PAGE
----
Then, using the same settings on the receiver (same bandwidth, same band, same mode, same antenna, etc.) I listened for the noise when turning that program on and off.  The noise could no longer be heard.  Just to make sure I had actually found the problem, I removed the Split Bead Ferrite Choke from the USB cable and - the noise was back!

This problem turned out to have an easy fix which cost me $2.20 and about 1-minute of my time.  I plan to continue adding Ferrite Chokes to the computer cables in the shack, the Cable Modem, and to the feedlines to reduce and/or eliminate any common-mode issues I might have.  All these things add up to keep the noise away from the receiver so it can do its job and pick out that weak DX.  Every little bit helps!

Friday, January 22, 2016

Common-Mode Choke

Today was a MAJOR snow storm.  12" of snow in 10 hours and it is still coming down!  So, with nothing better to do, I decided to get caught up on some old projects that have been hanging around. You can click on any photo to see a larger image.

Looking Out my Front Door

The first project I decided to tackle was to build a couple of Common-mode Chokes for Jimmy, W8JA.  The one I built was 3-1/2 turns through two stacks of four Mix-43 toroids.  These are available from Fair-Rite as Part No. 5943003801.  This choke's impedance should exceed 1-K Ohms from 1.8 to 18 MHz. and dropping to 550 ohms at 30 MHz.  The full description can be found in an April 2006 document called "Common-Mode Chokes" by Chuck Counselman, W1HIS.  You can find it on the Internet.  

It's a pretty simple job to build this choke.  It is just a 36-inch piece of RG8/U type coax passing 4 times through the upper group of four toroids and three times through the bottom four.  My first job was to build a 36-inch piece of coax with PL-259's on each end.  I used Belden 8267 cable.  Below is a photo of one of the connectors after it was soldered to the cable.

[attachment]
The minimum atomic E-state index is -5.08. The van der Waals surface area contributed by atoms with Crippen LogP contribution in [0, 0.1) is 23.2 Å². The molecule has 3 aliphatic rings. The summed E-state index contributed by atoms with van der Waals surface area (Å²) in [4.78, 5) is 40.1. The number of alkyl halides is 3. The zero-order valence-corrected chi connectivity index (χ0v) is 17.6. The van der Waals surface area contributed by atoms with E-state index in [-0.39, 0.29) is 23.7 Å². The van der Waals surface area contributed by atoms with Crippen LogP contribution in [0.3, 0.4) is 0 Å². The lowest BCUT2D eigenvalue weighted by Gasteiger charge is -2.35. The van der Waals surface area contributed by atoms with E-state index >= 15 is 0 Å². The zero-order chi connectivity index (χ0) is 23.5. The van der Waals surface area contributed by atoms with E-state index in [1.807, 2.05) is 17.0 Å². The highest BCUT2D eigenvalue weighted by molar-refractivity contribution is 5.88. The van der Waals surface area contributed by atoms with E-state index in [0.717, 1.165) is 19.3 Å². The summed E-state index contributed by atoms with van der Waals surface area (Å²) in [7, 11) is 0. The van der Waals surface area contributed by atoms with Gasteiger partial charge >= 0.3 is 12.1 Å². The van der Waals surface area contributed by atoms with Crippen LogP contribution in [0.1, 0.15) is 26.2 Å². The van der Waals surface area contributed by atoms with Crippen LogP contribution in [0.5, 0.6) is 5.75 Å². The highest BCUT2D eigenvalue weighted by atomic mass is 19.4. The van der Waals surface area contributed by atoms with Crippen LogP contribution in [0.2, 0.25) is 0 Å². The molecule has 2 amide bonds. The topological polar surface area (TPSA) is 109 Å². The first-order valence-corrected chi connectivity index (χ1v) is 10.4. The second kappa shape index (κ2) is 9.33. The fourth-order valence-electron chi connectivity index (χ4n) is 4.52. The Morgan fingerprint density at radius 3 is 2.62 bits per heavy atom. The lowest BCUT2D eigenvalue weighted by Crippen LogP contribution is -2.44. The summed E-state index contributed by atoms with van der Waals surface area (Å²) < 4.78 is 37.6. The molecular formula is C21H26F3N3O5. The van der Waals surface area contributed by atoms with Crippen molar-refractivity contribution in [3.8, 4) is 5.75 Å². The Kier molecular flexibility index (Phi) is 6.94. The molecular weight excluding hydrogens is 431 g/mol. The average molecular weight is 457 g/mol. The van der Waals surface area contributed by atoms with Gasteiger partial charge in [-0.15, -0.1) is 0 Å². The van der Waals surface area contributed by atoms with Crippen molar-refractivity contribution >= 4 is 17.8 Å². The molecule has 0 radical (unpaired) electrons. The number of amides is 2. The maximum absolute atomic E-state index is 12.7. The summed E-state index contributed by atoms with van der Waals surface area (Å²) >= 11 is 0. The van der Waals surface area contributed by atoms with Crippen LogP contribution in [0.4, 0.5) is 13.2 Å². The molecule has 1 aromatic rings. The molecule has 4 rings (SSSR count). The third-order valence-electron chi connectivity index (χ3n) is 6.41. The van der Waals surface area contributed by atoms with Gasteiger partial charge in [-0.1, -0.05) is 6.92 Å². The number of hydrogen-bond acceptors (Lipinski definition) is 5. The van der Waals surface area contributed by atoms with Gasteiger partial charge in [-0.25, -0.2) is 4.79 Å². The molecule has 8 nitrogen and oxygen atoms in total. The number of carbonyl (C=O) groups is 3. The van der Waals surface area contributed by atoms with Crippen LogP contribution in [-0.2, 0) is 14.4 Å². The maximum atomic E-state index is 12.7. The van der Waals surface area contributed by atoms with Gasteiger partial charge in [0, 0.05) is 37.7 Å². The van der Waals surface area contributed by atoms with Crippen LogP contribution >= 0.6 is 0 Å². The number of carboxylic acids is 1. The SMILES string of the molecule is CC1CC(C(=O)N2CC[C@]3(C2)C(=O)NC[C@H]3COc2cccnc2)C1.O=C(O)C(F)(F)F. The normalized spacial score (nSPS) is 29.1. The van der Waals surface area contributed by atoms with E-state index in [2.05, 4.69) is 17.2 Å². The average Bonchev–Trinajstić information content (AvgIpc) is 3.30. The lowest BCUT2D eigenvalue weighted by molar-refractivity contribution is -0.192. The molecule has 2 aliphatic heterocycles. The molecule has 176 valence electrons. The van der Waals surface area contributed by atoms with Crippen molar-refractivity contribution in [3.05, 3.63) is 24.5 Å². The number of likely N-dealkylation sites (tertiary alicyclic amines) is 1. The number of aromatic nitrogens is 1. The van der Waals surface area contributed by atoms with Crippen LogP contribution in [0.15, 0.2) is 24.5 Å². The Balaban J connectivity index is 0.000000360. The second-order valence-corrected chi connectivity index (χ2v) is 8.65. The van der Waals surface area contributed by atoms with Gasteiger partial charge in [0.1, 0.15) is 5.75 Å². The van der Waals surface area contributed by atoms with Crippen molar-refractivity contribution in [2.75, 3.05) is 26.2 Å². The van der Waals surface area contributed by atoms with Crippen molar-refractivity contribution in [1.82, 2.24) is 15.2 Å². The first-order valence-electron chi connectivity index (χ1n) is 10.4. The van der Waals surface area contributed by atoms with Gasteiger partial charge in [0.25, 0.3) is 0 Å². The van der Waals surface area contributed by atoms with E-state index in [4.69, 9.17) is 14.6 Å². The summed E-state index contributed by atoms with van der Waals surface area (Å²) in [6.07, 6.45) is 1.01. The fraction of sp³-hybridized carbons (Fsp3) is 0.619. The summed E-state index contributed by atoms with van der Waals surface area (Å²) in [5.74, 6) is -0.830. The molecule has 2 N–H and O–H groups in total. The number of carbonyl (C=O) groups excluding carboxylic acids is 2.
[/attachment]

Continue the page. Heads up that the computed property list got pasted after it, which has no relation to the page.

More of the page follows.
PL-259 Soldered to Cable

Below is a photo of the completed choke.  You can wind the choke through the toroids with the PL-259's already connected.  So, instead of building a 36-inch piece of cable from scratch, you could just purchase one and wind it through the toroids.  I used a couple of Ty-Raps to secure the windings so they did not "un-wind."  An Amphenol PL-258 double-female connector with Teflon insulation is connected to one end to simplify the installation of this choke either at the antenna or at the rig.

Completed Common-Mode Choke
Building the cable from scratch took some time.  I need to improve my method of doing this if I plan to build many more!

Still, I got one project off my "To Do" list today while "snowed-in"!  On to the next!